Insurance companies struggle to address climate risks
By Alex Amonette
Does your insurance company take climate risk seriously? Odds are, probably not.
A recent report by Ceres, a nonprofit sustainability group, only awarded 22 insurers “High Quality” ratings for the evaluation of climate risk in their investment, underwriting, and governance decisions. Ceres evaluated 148 insurance companies total, who represent about 71% of the U.S. insurance market. So if you use John Hancock, MetLife, or Prudential—a few of those “High Quality” insurers—count yourself lucky.
People in our country, and around the world, have been losing their lives, their pets, crops, livestock, possessions, and homes due to hurricanes, floods, tornadoes, wildfires, heat waves, droughts, and other impacts of our changing climate that has put our natural weather variations on steroids. It’s affecting our health. It’s terrifying and becoming more and more commonplace as our world continues to warm.
Moreover, these devastating events cost billions of dollars. Even the National Flood Insurance Program has been insolvent since Superstorm Sandy. Lawmakers are proposing rules for private insurers and banks to come to the rescue; in the meantime, we are all vulnerable.
In their foreword to the report, insurance commissioners Mike Kriedler (WA) and Dave Jones (CA) point out, “The insurance industry is pivotal to our nation’s economy, with $1.8 trillion in written premiums in 2014. Insurance can make a difference between financial security and devastation in people’s lives.” Unfortunately, climate change is also changing how we insure ourselves. They explain:
“Insurance companies rely upon historical loss records to guide their underwriting and set their prices. More and more frequently, the climate is behaving in ways that we can’t predict. Weather patterns are shifting, and the severity and breadth of damage are intensifying, resulting in more costly disasters than we’ve ever seen. There is no basis in historical data for events like Hurricane Sandy, the Joplin, Missouri tornado, the Oso landslide in Washington state, and record-breaking landslides in Western states. In 2016 alone, 31 major disaster declarations were reported to the Federal Emergency Management Agency (FEMA) by the end of August.”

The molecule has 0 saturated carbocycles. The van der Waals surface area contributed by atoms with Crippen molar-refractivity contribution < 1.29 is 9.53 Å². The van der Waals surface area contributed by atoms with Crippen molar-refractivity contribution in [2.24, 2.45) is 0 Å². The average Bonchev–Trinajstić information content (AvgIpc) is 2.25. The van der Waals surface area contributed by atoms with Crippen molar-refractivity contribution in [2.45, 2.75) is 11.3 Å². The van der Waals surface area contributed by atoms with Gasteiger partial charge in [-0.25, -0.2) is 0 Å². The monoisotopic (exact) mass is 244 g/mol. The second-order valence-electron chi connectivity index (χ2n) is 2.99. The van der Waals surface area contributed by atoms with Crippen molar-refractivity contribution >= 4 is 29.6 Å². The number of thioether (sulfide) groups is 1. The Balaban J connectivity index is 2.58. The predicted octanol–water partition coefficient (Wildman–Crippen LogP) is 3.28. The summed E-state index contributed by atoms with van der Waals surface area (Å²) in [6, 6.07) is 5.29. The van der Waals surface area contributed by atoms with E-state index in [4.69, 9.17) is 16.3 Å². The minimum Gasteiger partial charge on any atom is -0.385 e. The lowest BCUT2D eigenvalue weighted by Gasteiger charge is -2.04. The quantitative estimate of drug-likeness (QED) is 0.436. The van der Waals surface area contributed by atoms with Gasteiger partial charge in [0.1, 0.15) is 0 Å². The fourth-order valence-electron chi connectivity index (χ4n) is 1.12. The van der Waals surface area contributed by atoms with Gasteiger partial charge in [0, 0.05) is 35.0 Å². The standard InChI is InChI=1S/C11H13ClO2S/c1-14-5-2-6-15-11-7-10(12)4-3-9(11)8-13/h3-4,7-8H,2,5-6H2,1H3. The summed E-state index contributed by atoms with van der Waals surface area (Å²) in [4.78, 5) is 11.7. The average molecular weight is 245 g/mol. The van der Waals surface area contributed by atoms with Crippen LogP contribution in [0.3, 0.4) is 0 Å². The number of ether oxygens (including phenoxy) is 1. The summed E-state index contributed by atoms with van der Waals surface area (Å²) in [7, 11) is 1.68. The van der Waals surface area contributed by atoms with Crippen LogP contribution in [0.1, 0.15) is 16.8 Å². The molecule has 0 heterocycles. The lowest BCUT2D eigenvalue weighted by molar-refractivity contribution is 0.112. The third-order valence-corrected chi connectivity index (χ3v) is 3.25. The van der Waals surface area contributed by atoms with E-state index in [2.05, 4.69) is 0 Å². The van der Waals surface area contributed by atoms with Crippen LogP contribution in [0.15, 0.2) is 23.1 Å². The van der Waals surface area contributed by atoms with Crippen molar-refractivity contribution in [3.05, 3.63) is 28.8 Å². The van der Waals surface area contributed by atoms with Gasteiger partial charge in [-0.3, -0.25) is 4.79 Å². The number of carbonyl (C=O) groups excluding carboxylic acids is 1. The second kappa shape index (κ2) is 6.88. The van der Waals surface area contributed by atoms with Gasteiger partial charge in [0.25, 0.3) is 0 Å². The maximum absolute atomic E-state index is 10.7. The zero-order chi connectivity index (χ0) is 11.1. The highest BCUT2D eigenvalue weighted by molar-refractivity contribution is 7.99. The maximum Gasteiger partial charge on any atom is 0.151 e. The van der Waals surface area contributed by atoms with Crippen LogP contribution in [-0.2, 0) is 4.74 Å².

In 1954, I was 4 years old. Hurricane Hazel struck the Jersey coast, where I was on Long Beach Island with my mother and twin brother in an ocean-side house we rented. The ocean met the bay. I don’t remember how we were rescued. All I remember is being terrified on the third floor of that house, looking out the window, seeing all that water covering the island. Hazel killed as many as 1,000 people and particularly devastated Haiti and Toronto.
Even as events like these increase in frequency and unpredictability, this new report from Ceres shows that we and our insurers aren’t much better prepared today than in the past.
The report finds:
- The insurance industry has improved on disclosure of climate risk since 2014
- Most of the 148 insurers still have an “overall lack of focus in addressing climate risks and related opportunities”
- Only 22 insurers (16%) of the total 148 companies scored by Ceres earned a High Quality rating
- 64% of the total insurers (148) earned Low Quality or Minimal ratings
- Health insurers in particular show a “continued general lack of understanding about climate risks,” despite increased risks from air pollution and airborne pathogens
Please download Insurer Climate Risk Disclosure Survey Report and Scorecard Report: 2016 Findings and Recommendations and see how your insurance company is responding to the challenge of climate change. The report also makes specific recommendations for every insurance segment, so share the report with your insurance agent too. We need all the protection we can get as we weather the present and future storms in our changing climate.